Population density but not stability can be predicted from species distribution models
Oliver TH, Gillings S, Girardello M, Rapacciuolo G, Brereton TM, Siriwardena GM, Roy DB, Pywell R, Fuller RJ
Species distribution models (SDMs) which identify statistical correlations between species presence/absence and various land cover and climate explanatory variables are increasingly used to generate predictions of species’ current and future distributions. A link between the probability of occurrence scores generated by SDMs and population-level parameters such as abundance is often inferred but it remains unclear whether SDM predictions are truly indicative of population processes. We find that, while SDMs built using species detection/non‐detection data can produce probability of occurrence estimates that are reasonable predictors of population density in butterflies and birds, they are generally poor at predicting population stability. For additional insights into the factors affecting species’ extinction risks which cannot easily be inferred from species’ occupancy data, count data from standardised monitoring schemes remain key.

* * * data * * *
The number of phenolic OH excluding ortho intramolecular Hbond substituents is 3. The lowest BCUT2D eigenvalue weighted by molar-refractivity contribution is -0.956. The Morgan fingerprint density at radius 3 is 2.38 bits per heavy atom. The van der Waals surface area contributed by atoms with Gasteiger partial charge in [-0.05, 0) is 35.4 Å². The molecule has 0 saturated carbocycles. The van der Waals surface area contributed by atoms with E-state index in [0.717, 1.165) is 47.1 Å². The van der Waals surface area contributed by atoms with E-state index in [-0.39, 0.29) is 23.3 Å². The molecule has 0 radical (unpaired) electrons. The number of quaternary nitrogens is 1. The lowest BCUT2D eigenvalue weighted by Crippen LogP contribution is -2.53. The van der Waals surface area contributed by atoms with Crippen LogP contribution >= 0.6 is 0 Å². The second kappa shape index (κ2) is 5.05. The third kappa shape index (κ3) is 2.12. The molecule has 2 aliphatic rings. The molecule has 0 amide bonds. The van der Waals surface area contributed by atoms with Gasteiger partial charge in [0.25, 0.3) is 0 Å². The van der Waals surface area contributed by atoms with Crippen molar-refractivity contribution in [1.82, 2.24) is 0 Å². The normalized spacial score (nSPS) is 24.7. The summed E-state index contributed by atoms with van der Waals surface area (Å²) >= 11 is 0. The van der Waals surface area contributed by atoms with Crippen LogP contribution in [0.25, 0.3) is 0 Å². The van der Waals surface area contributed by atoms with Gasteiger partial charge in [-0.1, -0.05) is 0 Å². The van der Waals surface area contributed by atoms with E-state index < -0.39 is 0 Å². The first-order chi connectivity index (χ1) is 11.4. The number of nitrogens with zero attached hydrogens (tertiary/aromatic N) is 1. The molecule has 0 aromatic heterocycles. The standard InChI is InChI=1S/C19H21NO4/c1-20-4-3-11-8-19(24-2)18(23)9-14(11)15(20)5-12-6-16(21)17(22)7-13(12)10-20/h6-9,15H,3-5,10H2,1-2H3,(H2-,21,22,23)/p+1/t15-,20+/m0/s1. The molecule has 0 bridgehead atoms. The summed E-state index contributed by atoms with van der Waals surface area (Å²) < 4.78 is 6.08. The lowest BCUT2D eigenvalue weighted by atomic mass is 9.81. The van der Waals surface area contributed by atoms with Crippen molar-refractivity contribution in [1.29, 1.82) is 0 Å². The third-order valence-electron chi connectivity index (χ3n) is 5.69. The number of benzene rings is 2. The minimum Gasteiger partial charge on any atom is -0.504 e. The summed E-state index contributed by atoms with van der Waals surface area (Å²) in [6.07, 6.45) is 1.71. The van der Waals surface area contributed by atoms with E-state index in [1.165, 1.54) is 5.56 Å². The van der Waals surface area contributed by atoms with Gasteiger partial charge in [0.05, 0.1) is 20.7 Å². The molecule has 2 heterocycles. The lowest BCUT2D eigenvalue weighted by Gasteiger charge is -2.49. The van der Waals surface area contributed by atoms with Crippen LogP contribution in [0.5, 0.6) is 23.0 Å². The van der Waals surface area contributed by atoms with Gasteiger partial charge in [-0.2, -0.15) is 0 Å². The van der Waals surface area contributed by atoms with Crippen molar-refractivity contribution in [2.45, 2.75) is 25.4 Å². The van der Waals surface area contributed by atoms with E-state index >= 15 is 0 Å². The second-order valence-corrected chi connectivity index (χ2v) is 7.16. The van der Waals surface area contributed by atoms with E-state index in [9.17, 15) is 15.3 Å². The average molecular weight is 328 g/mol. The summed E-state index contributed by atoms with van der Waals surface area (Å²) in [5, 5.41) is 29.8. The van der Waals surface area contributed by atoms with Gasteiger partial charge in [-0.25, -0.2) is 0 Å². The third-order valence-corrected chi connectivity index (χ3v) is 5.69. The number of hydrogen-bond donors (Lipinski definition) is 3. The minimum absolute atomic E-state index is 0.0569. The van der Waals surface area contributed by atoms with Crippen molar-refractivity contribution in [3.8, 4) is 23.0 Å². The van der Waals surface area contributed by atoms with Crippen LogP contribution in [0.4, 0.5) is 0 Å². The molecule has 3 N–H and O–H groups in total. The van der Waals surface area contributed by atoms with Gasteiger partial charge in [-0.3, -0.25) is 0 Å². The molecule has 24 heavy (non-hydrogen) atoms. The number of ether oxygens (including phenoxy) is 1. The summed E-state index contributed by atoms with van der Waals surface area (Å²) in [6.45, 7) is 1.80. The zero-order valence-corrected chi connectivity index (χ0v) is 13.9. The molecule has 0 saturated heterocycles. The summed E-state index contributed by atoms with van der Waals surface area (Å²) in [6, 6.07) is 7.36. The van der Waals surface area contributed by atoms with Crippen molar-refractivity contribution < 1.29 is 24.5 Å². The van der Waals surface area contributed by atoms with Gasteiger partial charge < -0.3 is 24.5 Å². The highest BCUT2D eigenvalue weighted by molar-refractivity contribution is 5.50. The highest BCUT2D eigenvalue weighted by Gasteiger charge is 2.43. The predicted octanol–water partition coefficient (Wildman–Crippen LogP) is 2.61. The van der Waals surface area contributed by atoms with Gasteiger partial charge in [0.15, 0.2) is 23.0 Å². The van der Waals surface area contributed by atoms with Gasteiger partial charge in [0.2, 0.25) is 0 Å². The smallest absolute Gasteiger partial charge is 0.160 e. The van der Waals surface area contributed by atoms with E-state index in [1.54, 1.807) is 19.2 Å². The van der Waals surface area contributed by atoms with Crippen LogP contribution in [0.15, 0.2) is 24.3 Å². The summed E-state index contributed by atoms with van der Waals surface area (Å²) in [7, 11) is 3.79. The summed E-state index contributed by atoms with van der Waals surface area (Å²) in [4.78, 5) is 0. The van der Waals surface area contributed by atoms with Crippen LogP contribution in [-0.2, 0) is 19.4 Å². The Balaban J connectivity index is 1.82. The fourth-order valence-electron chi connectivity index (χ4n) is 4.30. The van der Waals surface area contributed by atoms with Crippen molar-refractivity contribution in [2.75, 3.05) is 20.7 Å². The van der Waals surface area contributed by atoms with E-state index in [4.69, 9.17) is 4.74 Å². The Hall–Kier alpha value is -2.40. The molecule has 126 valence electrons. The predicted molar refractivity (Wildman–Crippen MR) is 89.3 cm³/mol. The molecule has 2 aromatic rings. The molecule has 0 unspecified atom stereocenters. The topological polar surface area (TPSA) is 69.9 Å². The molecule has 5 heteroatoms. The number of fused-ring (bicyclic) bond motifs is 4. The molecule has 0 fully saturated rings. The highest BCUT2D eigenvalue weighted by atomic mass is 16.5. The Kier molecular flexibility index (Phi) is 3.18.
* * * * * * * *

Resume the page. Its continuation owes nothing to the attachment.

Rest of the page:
Journal of Applied Ecology 49: 581-590
Keywords: species distribution models, bioclimatic niche models, butterﬂies, birds, population trends, population monitoring data, population persistence